The Opposite but Right Way

Dear Families,

Welcome to the meanderings of Mr. Tremblay's mind. Sometimes it moves too fast for me to handle, so I hope I don't even lose my own thoughts while attempting to re-present unoriginal ideas that are too profound and true for me to comprehend. 

We just concluded a season of competition with defeat. Observing the season from the perspective of a coach, administrator, father, and human being sometimes presents a perplexing intersection of emotions and rational responses. I am acutely aware that for two of our student-athletes, the season could not have been a bigger catastrophe. We have two young men who sacrificed sport for school, but even more importantly, two young men who suffered for their brothers in Christ. All they ever wanted was to compete together in their final basketball season. Boy did it go the opposite way. 

Then I thought about the opposite way.... What is the opposite way?

St. Paul reveals a vision he received straight from Our Lord; he recounts his own passionate and personal reaction:

"My grace is sufficient for you, for power is made perfect in weakness." I will rather boast most gladly of my weaknesses, in order that the power of Christ may dwell in me. Therefore, I am content with weaknesses, insults, hardships, persecutions, and constraints, for the sake of Christ; for when I am weak, then I am strong. (2 Corinthians 12: 9-10)

God cannot enter a soul that is too full of itself.

Does St. Paul suggest that any competitive endeavor is useless from a spiritual growth perspective? Why even exert the effort in something if we are meant to just take a beating? Is competition - the drive to assert self over others - good for human formation?

I found some answers from people much smarter than me (teaser - same link from above), which is par for the course. There is a nuance in how we ought to answer those tough questions above. It all comes down to a subtle contrast within our soul that if we remain inattentive to, we get stuck in a spiritually stagnant place. And what better occasion to shake ourselves out of a lukewarm faith than the season of Lent.

Here is what the contrast looks like: scrupulosity --- gratitude

Scrupulosity seeks perfection in all things, and disorders attention to self-effort. Gratitude affirms the reality of providence and supernatural support.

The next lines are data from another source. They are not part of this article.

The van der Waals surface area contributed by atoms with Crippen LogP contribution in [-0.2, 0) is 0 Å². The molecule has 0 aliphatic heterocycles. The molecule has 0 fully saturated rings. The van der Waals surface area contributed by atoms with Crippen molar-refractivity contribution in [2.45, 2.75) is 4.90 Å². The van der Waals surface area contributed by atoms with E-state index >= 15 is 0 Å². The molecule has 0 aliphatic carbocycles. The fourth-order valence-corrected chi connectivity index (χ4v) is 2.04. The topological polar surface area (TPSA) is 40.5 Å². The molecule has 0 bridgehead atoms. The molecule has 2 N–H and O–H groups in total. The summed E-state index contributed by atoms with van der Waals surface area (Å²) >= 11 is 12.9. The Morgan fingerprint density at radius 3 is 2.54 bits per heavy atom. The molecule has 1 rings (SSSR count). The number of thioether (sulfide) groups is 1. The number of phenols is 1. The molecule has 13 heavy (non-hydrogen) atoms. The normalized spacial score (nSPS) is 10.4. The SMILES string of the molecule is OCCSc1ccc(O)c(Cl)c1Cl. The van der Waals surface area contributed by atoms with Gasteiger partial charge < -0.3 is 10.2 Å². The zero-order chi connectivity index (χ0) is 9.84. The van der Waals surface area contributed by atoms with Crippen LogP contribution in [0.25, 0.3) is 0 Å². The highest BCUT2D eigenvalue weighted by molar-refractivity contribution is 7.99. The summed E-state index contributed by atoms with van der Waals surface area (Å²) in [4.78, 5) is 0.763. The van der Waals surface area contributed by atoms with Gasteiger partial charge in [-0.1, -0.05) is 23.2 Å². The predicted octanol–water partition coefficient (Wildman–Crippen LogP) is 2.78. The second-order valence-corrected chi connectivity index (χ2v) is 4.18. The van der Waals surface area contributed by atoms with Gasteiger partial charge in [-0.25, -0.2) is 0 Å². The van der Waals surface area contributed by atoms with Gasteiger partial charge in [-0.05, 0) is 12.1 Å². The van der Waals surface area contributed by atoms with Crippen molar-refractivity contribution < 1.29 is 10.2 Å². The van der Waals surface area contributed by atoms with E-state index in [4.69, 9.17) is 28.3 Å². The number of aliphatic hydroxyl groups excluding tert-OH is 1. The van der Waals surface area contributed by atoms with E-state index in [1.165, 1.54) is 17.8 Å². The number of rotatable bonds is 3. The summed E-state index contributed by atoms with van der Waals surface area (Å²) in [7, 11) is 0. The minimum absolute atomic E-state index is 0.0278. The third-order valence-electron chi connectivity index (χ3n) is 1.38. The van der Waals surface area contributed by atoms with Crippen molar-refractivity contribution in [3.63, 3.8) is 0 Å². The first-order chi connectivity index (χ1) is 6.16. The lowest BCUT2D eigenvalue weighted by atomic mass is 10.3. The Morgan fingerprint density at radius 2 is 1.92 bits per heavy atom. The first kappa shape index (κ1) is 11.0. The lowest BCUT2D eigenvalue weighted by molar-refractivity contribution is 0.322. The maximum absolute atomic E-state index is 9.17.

Do we live a life of effort or do we attend to the gifts received?

We should not idolize the drive for perfection, lest it become like these sequence of statements that can be made to a child who does not perform well academically or athletically: "You have to be the best. It is all about you. If it didn't work out, it must be because of your effort."

The spirit of comparison destroys.

Instead, our thinking should pivot on these sentiments: "You are so good. So are others. Work with others for the good of all."

Lent is in fact a time of supreme failure because everything we look forward to is built on the failure of Christ. This is the paradox of Christianity: Christ inverts reality to focus on the weakness of our human condition infused with divine grace.

All things are possible with God's grace, even when it seems not so. And I would add the right things are possible when we remain open to the truth of God's intervention in history, and the here and now. The good achieved in allowing God to take our weakness and make it into something we cannot fully appreciate now will turn into gratitude at a future time unbeknownst to us. We are meant to go in the right direction forward even when backwards appears desirable, because it is familiar. 

This helped me make meaning of the aforementioned situation involving our two student-athletes in the basketball season. I hope it helps you make sense of this spiritual season and the frail beauty of our shared human experience. 

Yours truly in Christ,

Derek Tremblay